Fascinating, Indeed!! But I don’t think they actually «lived» lives in these tombs... ;))

Oh dear, this must be the one place you haven’t made yet... ;)). Now, I’m sure you’re already packing!!

Actually, I used to be good at Geography in school; it was probably the Voyager’s virus making is way up... ;))

Asia Traveler,
Thanks! We’re always learning, aren’t we? ;)

Details matter... ;)

Tu es toujours bienvenue dans le bus... ;))

It seems that the Internet service providers are the same all over the world: difficult times!! ;)) Hope to see you back soon!!

Of course I would prefer the beaches in Maui, in particular my favourite in Wailea, just in front of the Four Seasons... ;)) Anyhow, this is the last tomb in Delhi, and the last before the most beautiful you have ever seen... ;))

Time and labour force weren’t any issues at that time... ;))

Maximum temperatures somehow between 18º and 23º centigrade... No rain! Excellent weather for a traveller... ;)

Glad that it gave you pleasure... The pools are probably full only during the monsoon; but at that time it must be hard to stay outside and catch a decent picture under the pouring rain... ;))

You’re a dear!!

Glad to see you back! Nepal must be a great adventure, but I’m feeling a bit concerned of getting to such high places... Hope you have a great trip anyhow!
I’ll check your posts on southern Laos!

Kung Hei Fat Choi 恭喜發財
Now, tell me: do married people still receive red packets - 红包 ? I read in Wiki that «red envelopes [...] are typically given to the unmarried by the married, only to those who are younger in age.» In that case, you don’t get any... ;-((

Shooting Star,
It’s amazing that you have never been there; like the saying we have: «home saints don’t make miracles»... ;))

Just start packing... ;))

Merci. Elle va bien; même si elle a changé des télécommunications vers les services financiers, juste avant la crise… ;))

Thanks! You too kind! Some of the pre-digital pictures were in a somehow lousy condition, and the scanning wasn’t an easy task… But, as I was travelling much less than I used to, I decided to create the blogs to somehow compensate the lack of new experiences with the memories of the old ones. Ageing, that is… ;))
I’ll surely check your posts asap!

It’s not only you: Chuckeroon should come and check the leather clad there… ;))

It’s your eyes that are kind: the pictures aren’t that good… ;))


I knew tombs wouldn’t be your stuff (neither mine…)… ;)) Just looking at monuments!! ;)
I also know you have travelled a lot, but I’m not so sure that you can say that the Mughal tombs are «international»; at least not similar to the Egyptian ones or the Mexican… ;)). Not to mention Rome… ;))
Hope your Mom recovers soon!!

Baron’s Life,
Thanks for your visit and first comment here! Your blog has some amazing posts; I’ll get there and comment later…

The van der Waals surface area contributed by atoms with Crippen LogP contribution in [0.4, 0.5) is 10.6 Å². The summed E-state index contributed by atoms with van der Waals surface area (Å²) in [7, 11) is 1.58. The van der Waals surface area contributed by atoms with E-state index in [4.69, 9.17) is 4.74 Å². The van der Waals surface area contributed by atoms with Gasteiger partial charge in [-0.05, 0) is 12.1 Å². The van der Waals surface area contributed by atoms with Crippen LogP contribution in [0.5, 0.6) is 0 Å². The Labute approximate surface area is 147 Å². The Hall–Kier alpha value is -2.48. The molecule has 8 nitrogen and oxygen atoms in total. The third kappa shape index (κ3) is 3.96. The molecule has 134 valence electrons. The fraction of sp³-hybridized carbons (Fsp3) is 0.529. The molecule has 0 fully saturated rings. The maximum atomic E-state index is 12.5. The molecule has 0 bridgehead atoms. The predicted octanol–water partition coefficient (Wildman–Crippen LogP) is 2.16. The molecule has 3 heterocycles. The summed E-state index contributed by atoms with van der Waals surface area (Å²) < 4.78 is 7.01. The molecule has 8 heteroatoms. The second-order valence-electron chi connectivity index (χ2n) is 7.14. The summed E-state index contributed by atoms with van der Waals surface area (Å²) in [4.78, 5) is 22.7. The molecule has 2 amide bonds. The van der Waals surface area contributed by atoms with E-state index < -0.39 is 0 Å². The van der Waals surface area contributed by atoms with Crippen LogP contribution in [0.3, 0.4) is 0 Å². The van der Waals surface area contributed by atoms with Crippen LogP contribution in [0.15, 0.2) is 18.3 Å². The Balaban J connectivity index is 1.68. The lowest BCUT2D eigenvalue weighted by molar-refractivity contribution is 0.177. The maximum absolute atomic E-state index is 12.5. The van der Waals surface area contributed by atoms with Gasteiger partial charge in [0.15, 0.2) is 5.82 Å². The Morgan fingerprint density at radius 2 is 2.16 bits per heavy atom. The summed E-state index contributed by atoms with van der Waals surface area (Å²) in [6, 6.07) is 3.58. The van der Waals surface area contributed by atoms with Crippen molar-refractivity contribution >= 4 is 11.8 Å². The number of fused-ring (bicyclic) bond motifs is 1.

I think that many people were watching it! I was in a middle of a session, so only saw at intervals and then the parade…But loved to see!

Great that you noticed the ceilings! I think they were the best on this tomb; incredible!

I knew you would love those ceilings… Question of good taste! ;)

It wasn’t supposed to be a History lesson, but I’m glad it helped to make some facts known…

That’s a compliment (at least I take it so… ;))! It’s true that like our saying: «Home saints don’t make miracles»! You need a «tourist» eye to value what’s just around the corner… ;))

By the time we were there, the temperature was probably 23º or 24º centigrade. Quite enjoyable!!

These Mughal temples always provide great opportunities for the «frame within frame», matryoshke style, pictures! The reflection would probably be better with some more water in the pond, but anyhow…

Stilton cheese? Yummy…
So, that’s part of the reason why once you missed a trip to Delhi… ;))

It’s true that I'm paying a little more attention to the photos now; earlier, I was mainly recording in video, so the photos were the poor parent of the family… ;))

Jen Laceda | Milk Guides said...

Pietra Dura - what painstaking work the craftsmen must have done!
Wonderful pictures! I like your idea of the "reflection" photo.

Anonymous said...

Working the marble that way wasn't surely a piece of cake... ;))

Tinsie said...

Amazing photos - especially the ones with the blue sky!

Anonymous said...

A blue sky always helps; and the Greek blue helps even more... ;))

indicaspecies said...

You'll forgive my belated comments here, as I am catching up on your posts now. You have lovely shots here Gil, thanks for sharing.:)

Will wait for a post on the second great Mughal's Tomb.;)

Anonymous said...

I think you had already that post... ;))

adelynne said...

another HUGE tomb! LOL. but as always, old architecture gives me the thrill. i simply LOVE the three photos of the mosque, gil! the blue sky is the perfect backdrop for the building. nice!

Anonymous said...

It's amazing, because usually you don't get that blue sky in Delhi easily; but that afternoon was perfect!!

A Lady's Life said...

Well tombs are peaceful and this is a very nice tomb
Kinda makes you afraid to step on the dead.
The tomb is actually underground right?

Trotter said...

The cenotaph, as you may see on picture number eight, is far from being underground... A bit like in New Orleans... ;)